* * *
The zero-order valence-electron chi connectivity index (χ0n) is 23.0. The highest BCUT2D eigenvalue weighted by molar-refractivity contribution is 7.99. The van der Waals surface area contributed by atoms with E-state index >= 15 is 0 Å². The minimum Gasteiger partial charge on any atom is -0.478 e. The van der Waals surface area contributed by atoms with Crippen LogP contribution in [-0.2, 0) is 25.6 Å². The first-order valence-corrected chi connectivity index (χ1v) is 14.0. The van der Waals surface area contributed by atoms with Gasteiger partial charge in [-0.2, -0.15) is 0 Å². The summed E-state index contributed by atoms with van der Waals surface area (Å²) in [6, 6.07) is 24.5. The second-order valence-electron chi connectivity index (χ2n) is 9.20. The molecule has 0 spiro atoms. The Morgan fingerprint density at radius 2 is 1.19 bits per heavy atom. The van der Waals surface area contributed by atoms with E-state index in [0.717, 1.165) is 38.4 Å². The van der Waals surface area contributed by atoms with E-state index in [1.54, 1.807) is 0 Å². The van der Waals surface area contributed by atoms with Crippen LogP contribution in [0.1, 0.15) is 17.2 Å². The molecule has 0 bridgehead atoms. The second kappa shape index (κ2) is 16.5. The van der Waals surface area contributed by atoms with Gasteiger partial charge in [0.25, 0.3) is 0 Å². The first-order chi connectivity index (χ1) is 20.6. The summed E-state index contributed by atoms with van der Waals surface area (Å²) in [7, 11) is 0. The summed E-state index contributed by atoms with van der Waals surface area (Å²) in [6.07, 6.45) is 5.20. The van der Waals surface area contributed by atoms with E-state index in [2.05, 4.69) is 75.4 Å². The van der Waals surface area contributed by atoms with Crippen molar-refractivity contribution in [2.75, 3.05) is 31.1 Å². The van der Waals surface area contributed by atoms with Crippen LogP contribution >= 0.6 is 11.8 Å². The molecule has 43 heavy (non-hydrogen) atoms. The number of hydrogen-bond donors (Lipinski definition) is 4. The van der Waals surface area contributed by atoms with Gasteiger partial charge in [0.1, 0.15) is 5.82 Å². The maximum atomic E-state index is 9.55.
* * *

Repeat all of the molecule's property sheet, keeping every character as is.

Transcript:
The zero-order valence-electron chi connectivity index (χ0n) is 23.0. The highest BCUT2D eigenvalue weighted by molar-refractivity contribution is 7.99. The van der Waals surface area contributed by atoms with E-state index >= 15 is 0 Å². The minimum Gasteiger partial charge on any atom is -0.478 e. The van der Waals surface area contributed by atoms with Crippen LogP contribution in [-0.2, 0) is 25.6 Å². The first-order valence-corrected chi connectivity index (χ1v) is 14.0. The van der Waals surface area contributed by atoms with Gasteiger partial charge in [-0.2, -0.15) is 0 Å². The summed E-state index contributed by atoms with van der Waals surface area (Å²) in [6, 6.07) is 24.5. The second-order valence-electron chi connectivity index (χ2n) is 9.20. The molecule has 0 spiro atoms. The Morgan fingerprint density at radius 2 is 1.19 bits per heavy atom. The van der Waals surface area contributed by atoms with E-state index in [0.717, 1.165) is 38.4 Å². The van der Waals surface area contributed by atoms with E-state index in [1.54, 1.807) is 0 Å². The van der Waals surface area contributed by atoms with Crippen LogP contribution in [0.1, 0.15) is 17.2 Å². The molecule has 0 bridgehead atoms. The second kappa shape index (κ2) is 16.5. The van der Waals surface area contributed by atoms with Gasteiger partial charge in [0.25, 0.3) is 0 Å². The first-order chi connectivity index (χ1) is 20.6. The summed E-state index contributed by atoms with van der Waals surface area (Å²) in [7, 11) is 0. The summed E-state index contributed by atoms with van der Waals surface area (Å²) in [6.07, 6.45) is 5.20. The van der Waals surface area contributed by atoms with E-state index in [2.05, 4.69) is 75.4 Å². The van der Waals surface area contributed by atoms with Crippen molar-refractivity contribution in [2.75, 3.05) is 31.1 Å². The van der Waals surface area contributed by atoms with Crippen LogP contribution >= 0.6 is 11.8 Å². The molecule has 43 heavy (non-hydrogen) atoms. The number of hydrogen-bond donors (Lipinski definition) is 4. The van der Waals surface area contributed by atoms with Gasteiger partial charge in [0.1, 0.15) is 5.82 Å². The maximum atomic E-state index is 9.55.